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Anyone make their own electrolyte mix?

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Anyone make their own electrolyte mix?

Old 07-01-13, 02:13 AM
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Anyone make their own electrolyte mix?

electrolyte is just salt (eg. sodium chloride - table salt). And there are formulas out there that lets you make your own electrolyte mix. Does anyone do this? I'm thinking about buying some lemon juice, or citrus juice, adding some salt, and experimenting with this kind of stuff.


Also, this is completely random. When you bike on a busy interstate, are you catching the drafts of the cars zooming by? Because every time I merge onto the interstate shoulder, my speed goes up by 2 mph.

Last edited by spectastic; 07-01-13 at 02:18 AM.
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Old 07-01-13, 02:31 AM
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No electrolytes are not just salt, but salt is one of the many electrolytes.

https://www.nlm.nih.gov/medlineplus/e...cle/002350.htm

Common electrolytes include:
•Calcium
•Chloride
•Magnesium
•Phosphorous
•Potassium
•Sodium


With that in mind, have a look at the nutritional information for salted almonds:

https://nutritiondata.self.com/facts/...roducts/3170/2

Minerals - Amounts Per 100 grams - %Daily Value

Calcium - 266mg - 27%
Magnesium - 286mg - 72%
Phosphorus - 489mg - 49%
Potassium - 746mg - 21%
Sodium - 339mg - 14%



But as for electrolyte beverages, yes, I have made those too. Go look for maltodextrin for a bit of energy and a product called "Half salt" which has a lower amount of salt and a higher amount of potassium.
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Old 07-01-13, 04:42 AM
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I use "lite" salt because it has sodium and potassium.
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Old 07-01-13, 06:02 AM
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given all the options why even bother? Plenty of good tasty stuff out there.
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Old 07-01-13, 06:07 AM
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Originally Posted by thehammerdog
given all the options why even bother? Plenty of good tasty stuff out there.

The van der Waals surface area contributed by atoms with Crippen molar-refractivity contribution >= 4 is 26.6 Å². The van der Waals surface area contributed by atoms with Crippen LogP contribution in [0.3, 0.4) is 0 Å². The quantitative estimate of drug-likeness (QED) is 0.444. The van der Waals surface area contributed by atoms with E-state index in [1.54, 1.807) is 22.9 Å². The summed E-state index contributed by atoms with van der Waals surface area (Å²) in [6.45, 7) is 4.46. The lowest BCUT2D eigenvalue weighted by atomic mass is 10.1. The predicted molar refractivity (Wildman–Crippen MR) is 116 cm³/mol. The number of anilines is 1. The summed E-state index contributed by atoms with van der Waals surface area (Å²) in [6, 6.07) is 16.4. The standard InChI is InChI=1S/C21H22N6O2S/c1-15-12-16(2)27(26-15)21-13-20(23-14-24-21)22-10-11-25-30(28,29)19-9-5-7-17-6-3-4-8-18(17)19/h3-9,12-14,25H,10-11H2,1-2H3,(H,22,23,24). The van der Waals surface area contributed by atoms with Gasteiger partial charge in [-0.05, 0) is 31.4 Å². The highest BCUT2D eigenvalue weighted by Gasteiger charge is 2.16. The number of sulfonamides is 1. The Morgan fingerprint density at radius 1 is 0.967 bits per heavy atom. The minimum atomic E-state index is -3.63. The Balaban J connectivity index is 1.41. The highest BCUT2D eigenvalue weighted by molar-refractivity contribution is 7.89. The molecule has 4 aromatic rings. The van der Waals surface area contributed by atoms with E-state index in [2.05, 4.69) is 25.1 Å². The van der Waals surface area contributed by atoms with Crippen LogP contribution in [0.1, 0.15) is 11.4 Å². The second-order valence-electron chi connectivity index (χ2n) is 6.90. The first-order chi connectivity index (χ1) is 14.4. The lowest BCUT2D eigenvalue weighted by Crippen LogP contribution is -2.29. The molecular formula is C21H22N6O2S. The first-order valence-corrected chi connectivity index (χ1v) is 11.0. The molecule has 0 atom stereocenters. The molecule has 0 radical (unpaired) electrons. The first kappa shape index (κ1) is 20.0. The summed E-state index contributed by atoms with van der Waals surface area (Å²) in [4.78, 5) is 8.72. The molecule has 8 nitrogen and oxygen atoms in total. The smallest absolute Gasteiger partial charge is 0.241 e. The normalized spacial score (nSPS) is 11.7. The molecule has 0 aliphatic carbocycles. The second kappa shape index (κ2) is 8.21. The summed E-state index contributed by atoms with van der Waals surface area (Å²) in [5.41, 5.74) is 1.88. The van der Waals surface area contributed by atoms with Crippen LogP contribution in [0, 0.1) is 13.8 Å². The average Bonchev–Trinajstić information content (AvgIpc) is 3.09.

Because the good products out there are priced at up to 10X the component costs. Bulk maltodextrin and various salts can be had for pennies compared with what most of the nutrition companies demand. If you're going through the stuff at any rate worthy of mention mixing your own is a cost affective alternative.
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Old 07-01-13, 06:08 AM
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Originally Posted by spectastic
Also, this is completely random. When you bike on a busy interstate, are you catching the drafts of the cars zooming by? Because every time I merge onto the interstate shoulder, my speed goes up by 2 mph.
Intervals have nothing to do with speed and everything to do with all out effort. So whether you catch a draft or not doesn't matter. What matters is that are going as hard as you can for the duration of the interval.
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Old 07-01-13, 06:11 AM
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Originally Posted by spectastic
Also, this is completely random. When you bike on a busy interstate, are you catching the drafts of the cars zooming by? Because every time I merge onto the interstate shoulder, my speed goes up by 2 mph.
My goal is to get away from traffic, not play in it.
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Old 07-01-13, 06:52 AM
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If you're trying to duplicate Gatorade, make sure to buy some artificial dyes to make your home brew pretty colors. Just find an industrial wholesaler and look for the bottle with the skull and crossbones on it. Oh, and you can't forget the Glycerol Ester of Rosin and the Gum Arabic. Mmmmmmmmmm!
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Old 07-01-13, 07:15 AM
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I use equal parts of the following, all the basic food groups, and I don't have to worry about bugs stinging me while I ride...



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Old 07-01-13, 07:26 AM
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I do exactly what you're talking about - mix a bit of salt into homemade lemonade for recovery after work and/or intense rides. It's not a complete electrolyte supplement, but it does help a bunch and it's dirty cheap. Coconut water is also really good.
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Old 07-01-13, 07:48 AM
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Originally Posted by FatherAlabaster
Coconut water is also really good.
And what electrolytes are you getting in coconut water?